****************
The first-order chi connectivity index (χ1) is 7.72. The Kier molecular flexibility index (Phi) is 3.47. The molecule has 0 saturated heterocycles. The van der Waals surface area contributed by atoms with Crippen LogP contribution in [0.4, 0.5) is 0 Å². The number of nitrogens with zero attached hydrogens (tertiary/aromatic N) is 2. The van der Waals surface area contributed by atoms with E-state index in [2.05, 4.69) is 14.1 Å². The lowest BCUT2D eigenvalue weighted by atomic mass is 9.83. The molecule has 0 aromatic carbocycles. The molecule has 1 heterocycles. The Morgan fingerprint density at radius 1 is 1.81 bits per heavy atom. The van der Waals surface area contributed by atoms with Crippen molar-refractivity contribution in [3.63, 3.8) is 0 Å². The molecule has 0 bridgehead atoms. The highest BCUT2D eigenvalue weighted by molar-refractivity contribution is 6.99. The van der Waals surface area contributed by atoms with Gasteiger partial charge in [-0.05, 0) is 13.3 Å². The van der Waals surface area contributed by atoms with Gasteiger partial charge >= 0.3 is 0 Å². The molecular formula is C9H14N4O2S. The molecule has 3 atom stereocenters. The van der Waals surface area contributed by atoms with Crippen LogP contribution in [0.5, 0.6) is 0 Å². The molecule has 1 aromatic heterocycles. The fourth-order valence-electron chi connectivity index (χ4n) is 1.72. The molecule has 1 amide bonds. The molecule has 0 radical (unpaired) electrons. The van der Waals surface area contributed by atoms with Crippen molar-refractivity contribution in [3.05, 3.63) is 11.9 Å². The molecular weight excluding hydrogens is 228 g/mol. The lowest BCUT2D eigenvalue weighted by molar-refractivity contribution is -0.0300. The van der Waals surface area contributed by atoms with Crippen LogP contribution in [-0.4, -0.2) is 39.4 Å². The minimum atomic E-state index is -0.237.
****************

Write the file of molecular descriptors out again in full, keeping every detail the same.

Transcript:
The first-order chi connectivity index (χ1) is 7.72. The Kier molecular flexibility index (Phi) is 3.47. The molecule has 0 saturated heterocycles. The van der Waals surface area contributed by atoms with Crippen LogP contribution in [0.4, 0.5) is 0 Å². The number of nitrogens with zero attached hydrogens (tertiary/aromatic N) is 2. The van der Waals surface area contributed by atoms with E-state index in [2.05, 4.69) is 14.1 Å². The lowest BCUT2D eigenvalue weighted by atomic mass is 9.83. The molecule has 0 aromatic carbocycles. The molecule has 1 heterocycles. The Morgan fingerprint density at radius 1 is 1.81 bits per heavy atom. The van der Waals surface area contributed by atoms with Crippen molar-refractivity contribution in [3.63, 3.8) is 0 Å². The molecule has 0 bridgehead atoms. The highest BCUT2D eigenvalue weighted by molar-refractivity contribution is 6.99. The van der Waals surface area contributed by atoms with Gasteiger partial charge in [-0.05, 0) is 13.3 Å². The van der Waals surface area contributed by atoms with Gasteiger partial charge >= 0.3 is 0 Å². The molecular formula is C9H14N4O2S. The molecule has 3 atom stereocenters. The van der Waals surface area contributed by atoms with Crippen LogP contribution in [0.5, 0.6) is 0 Å². The molecule has 1 aromatic heterocycles. The fourth-order valence-electron chi connectivity index (χ4n) is 1.72. The molecule has 1 amide bonds. The molecule has 0 radical (unpaired) electrons. The van der Waals surface area contributed by atoms with Crippen molar-refractivity contribution in [3.05, 3.63) is 11.9 Å². The molecular weight excluding hydrogens is 228 g/mol. The lowest BCUT2D eigenvalue weighted by molar-refractivity contribution is -0.0300. The van der Waals surface area contributed by atoms with Crippen LogP contribution in [-0.4, -0.2) is 39.4 Å². The minimum atomic E-state index is -0.237.